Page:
Pro Tip: Don’t be afraid to request clarification on your rejection from the school so you know where your application went wrong and how you can improve it when you reapply.

4. Know that transferring is a possibility.

Just because you get rejected from your dream school doesn’t mean you have to resign yourself to attending another college for the next four years. Transferring colleges is a viable option. It might take a few years, but it is possible to transfer to your top school.

Don’t get your hopes up too high, though. It’s important to keep in mind that the transfer application process is sometimes more competitive than the standard application process. That being said, it’s not advisable to attend another school with that as your only plan of action.

There’s a chance you might end up getting rejected for the transfer. It’s a fine possibility to keep in the back of your mind, but don’t make any rash decisions based on it. For example, attending a school, you don’t like at all because you think it might be easier to transfer from can cause you more disappointment and anguish than it’s worth.

5. Think about challenging the rejection.

Many applicants are surprised to find out that it’s possible to challenge a rejection. Just as it sounds, challenging a rejection decision is asking admissions officers to reconsider their choice based on potential errors that might have been made in the initial process.

Rubber stamp that says "Rejected."

Just like you can appeal a court decision in legal proceedings, colleges allow applicants to call into question the validity of rejections. So, why wouldn’t all students will get rejected immediately appeal the decision?

Well, you have to have a concrete reason for challenging a college rejection. You can’t simply appeal just because you didn’t get admitted into the school of your choice. That’s not a sufficient reason to request that admissions committees take a second look at your application.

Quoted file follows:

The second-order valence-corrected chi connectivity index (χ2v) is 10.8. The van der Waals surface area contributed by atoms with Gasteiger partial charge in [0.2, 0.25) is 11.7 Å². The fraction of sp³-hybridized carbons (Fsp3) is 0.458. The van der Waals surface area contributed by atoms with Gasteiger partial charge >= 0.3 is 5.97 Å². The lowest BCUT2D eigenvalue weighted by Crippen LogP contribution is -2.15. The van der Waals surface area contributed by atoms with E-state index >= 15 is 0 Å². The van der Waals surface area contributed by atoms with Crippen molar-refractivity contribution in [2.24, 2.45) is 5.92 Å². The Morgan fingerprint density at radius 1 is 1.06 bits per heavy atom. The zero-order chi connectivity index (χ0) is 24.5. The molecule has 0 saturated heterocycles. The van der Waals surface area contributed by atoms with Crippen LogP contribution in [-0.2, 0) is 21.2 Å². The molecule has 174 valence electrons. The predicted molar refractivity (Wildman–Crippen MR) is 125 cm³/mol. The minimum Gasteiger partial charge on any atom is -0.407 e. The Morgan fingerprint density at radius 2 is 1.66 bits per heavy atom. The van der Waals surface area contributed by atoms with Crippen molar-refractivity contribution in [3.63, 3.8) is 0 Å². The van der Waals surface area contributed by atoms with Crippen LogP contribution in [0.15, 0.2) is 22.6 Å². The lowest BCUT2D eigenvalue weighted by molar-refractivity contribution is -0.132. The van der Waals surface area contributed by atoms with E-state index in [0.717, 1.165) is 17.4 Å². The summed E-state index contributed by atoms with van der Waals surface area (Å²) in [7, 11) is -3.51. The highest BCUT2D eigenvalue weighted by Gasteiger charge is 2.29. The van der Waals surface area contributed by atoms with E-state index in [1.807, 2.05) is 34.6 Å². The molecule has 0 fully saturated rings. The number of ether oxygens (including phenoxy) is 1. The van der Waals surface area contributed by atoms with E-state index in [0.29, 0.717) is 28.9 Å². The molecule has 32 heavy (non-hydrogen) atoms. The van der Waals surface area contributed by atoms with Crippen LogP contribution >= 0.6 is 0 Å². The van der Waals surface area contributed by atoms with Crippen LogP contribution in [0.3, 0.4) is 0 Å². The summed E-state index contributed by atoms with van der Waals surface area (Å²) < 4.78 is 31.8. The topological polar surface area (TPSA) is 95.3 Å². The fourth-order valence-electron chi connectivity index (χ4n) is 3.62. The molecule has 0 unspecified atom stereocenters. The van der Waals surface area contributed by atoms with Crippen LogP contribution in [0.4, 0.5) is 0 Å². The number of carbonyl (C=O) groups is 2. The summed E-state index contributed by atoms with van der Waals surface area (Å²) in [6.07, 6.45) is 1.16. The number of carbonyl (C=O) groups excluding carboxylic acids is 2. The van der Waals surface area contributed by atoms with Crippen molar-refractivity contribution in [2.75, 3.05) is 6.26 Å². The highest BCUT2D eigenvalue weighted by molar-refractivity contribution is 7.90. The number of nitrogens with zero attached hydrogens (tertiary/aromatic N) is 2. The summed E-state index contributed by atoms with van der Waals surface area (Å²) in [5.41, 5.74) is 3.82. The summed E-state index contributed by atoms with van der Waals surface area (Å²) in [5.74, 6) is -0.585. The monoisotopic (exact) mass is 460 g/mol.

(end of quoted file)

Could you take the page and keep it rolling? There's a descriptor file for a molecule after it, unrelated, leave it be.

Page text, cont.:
Even if the school did agree to review your application, it’s unlikely that the decision will change if your only motivation for requesting the challenge was the rejection itself. In reality, you should only appeal or challenge a college rejection if you have significant and impactful information to add to the application or if you believe there was a serious issue with the application.

Maybe you were able to considerably improve your GPA or you scored significantly higher on your ACT or SAT. With regard to technical complications, some possible reasons to challenge a college rejection or misreported test scores, inaccurate high school transcripts, and missing documents that you were confident you submitted.

Accidents and mistakes happen. That’s why college and university admissions committees allow for rejection challenges. However, not all schools have an avenue for this appeal. This is especially true of prestigious schools such as Ivy League and Top 10 universities.

Furthermore, the vast majority of challenges are not overturned. Admissions officers tend to stick by their initial decisions unless you can point to an obvious mistake that wasn’t of your doing or you have a major change in your application that’s enough to sway the decision.

Not sure if you should appeal the decision? In most cases, it’s not worth the hassle. You’re usually better off investing that time and energy towards applying to other schools or preparing to reapply to the same school the following year.

Your specialized college admissions specialist is here to help!

AdmissionSight is a leading college entrance expert specializing in helping students just like you successfully prepare their applications to get into the school of their dreams. We offer a wide range of services specifically designed to help your application stand out from the crowd by catching the attention of admissions officers. If you’d like to learn more about what we do, feel free to contact us to set up a free consultation.